Introducing Inroads 31.

Author:Chodos, Bob
Position:Governance - Editorial

My 1965 edition of Fowler's Dictionary of Modern English Usage has an entry for governance: "governance has now the dignity of archaism, its work being done, except in rhetorical and solemn contexts, by government and control." The venerable reference book's conviction that governance had passed into obsolescence proved premature. It turned out that there was a job that was not adequately performed by either of the alternative words Fowler evoked, or by related ones such as politics or administration, and so governance has enjoyed a remarkable revival. In this issue of Inroads, it's front and centre.

Undoubtedly the most urgent issues of governance in Canada today concern Aboriginal people. Two linked articles examine some of these issues. John Graham casts a spotlight on 11 features of First Nation governance that, in combination, act as "a significant brake on achieving better results for First Nation communities." Joseph Quesnel takes a close look at one particular First Nation, the Nisga'a of northwestern British Columbia, who in 1998 signed a treaty that granted them effective self-government. How has that worked out? Quesnel finds "very compelling evidence for improvements in various areas under self-government," but warns against thinking of self-government as a "silver bullet."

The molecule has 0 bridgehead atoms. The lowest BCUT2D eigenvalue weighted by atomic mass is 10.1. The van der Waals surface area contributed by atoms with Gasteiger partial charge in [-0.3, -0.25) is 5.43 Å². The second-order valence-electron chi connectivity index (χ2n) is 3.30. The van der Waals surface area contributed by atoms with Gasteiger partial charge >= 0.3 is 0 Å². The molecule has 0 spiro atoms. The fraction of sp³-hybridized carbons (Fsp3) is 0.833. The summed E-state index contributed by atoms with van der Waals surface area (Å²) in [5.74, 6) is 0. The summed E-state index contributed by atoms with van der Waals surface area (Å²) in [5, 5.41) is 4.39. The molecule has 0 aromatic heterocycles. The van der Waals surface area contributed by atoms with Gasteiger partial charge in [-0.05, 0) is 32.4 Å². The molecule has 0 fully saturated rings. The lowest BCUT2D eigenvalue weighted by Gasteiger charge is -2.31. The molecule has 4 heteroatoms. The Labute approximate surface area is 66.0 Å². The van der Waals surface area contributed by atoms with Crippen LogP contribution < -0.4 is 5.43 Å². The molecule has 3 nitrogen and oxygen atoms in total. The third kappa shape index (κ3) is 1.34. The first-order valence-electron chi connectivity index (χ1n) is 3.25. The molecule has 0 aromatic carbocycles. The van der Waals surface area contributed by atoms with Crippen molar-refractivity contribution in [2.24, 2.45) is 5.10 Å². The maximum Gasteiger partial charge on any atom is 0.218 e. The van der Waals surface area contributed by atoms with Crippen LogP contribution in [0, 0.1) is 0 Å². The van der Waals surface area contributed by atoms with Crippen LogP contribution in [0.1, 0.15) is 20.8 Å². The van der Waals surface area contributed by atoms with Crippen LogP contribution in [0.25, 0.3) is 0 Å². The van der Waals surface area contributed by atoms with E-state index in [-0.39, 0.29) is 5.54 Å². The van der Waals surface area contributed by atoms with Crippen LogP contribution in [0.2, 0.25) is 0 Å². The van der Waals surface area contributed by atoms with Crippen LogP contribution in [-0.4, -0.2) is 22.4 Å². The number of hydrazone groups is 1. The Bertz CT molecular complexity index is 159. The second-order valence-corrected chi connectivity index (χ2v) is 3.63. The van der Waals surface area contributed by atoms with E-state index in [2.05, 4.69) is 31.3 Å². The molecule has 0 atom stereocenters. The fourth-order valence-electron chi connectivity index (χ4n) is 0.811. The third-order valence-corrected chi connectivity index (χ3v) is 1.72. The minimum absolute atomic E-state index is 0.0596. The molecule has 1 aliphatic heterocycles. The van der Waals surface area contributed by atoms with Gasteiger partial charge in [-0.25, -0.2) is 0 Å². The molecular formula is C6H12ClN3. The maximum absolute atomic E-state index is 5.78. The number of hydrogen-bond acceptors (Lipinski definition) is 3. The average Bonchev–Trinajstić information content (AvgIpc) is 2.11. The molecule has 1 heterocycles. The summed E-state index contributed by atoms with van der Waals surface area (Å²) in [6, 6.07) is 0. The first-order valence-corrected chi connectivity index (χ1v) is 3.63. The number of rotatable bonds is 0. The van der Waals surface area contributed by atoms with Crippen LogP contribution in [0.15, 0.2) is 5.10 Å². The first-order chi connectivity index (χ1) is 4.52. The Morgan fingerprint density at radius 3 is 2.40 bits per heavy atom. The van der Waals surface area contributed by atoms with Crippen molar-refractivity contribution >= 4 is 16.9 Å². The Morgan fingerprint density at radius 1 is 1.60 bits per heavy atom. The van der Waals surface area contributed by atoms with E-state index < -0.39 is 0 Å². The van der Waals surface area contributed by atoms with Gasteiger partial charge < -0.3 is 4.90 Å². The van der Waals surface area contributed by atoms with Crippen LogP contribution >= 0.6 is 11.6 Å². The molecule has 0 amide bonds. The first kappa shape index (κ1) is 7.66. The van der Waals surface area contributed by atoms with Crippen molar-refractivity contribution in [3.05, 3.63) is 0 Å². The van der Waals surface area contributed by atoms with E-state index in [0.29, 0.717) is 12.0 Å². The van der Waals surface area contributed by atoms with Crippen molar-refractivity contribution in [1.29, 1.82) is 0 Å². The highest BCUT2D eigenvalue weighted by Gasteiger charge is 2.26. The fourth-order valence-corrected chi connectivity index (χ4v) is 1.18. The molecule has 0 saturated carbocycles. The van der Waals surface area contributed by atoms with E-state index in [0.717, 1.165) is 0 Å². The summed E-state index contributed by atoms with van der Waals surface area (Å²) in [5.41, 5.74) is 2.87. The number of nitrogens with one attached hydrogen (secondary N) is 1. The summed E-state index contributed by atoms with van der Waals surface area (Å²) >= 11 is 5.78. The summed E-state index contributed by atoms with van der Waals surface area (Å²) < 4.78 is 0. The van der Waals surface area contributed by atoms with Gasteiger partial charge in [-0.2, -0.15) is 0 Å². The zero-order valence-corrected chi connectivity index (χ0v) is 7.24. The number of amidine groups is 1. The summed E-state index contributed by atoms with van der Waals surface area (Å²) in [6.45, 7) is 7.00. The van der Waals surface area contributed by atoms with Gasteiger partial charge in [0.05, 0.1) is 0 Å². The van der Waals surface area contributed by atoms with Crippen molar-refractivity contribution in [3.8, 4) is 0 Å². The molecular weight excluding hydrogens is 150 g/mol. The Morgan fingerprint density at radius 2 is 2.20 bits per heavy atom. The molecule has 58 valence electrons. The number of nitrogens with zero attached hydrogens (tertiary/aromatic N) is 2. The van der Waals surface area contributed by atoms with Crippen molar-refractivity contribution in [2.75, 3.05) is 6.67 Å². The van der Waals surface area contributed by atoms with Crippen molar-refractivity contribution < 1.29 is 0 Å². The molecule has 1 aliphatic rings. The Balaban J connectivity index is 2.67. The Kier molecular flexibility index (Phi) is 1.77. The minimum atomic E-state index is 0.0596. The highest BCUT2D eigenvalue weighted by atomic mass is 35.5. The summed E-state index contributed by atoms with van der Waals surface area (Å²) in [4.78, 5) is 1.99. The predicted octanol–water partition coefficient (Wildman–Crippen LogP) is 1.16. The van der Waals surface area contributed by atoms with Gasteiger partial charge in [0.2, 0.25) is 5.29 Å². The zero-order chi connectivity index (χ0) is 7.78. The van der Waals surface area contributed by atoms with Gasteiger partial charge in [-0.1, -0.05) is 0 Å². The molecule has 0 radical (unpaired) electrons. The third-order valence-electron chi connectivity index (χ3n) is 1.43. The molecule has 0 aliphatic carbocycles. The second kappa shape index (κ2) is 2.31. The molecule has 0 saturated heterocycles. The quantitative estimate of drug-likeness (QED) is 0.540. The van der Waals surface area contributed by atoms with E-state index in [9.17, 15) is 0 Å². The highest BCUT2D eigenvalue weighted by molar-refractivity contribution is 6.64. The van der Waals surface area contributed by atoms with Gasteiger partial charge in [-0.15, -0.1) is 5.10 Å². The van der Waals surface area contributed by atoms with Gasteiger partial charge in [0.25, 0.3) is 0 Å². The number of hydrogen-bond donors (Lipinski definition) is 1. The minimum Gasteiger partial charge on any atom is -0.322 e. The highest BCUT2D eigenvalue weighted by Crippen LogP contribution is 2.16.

Questions of First Nation governance are raised by David Adams Richards in his 2011 novel Incidents in the Life of Markus Paul in a very different way- through a murder mystery. We present two reviews of Richards's novel--by Joseph Quesnel, who pays particular attention to governance questions, and by Nicole O'Byrne, who looks at more universal themes.

When elections for a supposedly democratic body attract only 8 per cent of the electorate, as happened in the last two provincewide school board elections in Quebec, there is a problem of governance. Laurence Behrer looks at this problem and finds a possible solution in the concept of participatory budgeting--and especially the way that concept is applied to high schools in France's Poitou-Charentes region.

Former Liberal Leader Stephane Dion looks into another question of governance: the proper role and composition of the Canadian Senate. While the Senate is often criticized, Dion finds that the reform legislation the Conservative government has introduced would make things a lot worse.

Also in this issue:

* Hicham Raiq, Paul Bernard and Axel van den Berg continue Inroads' ongoing discussion of Quebec's economy and social...

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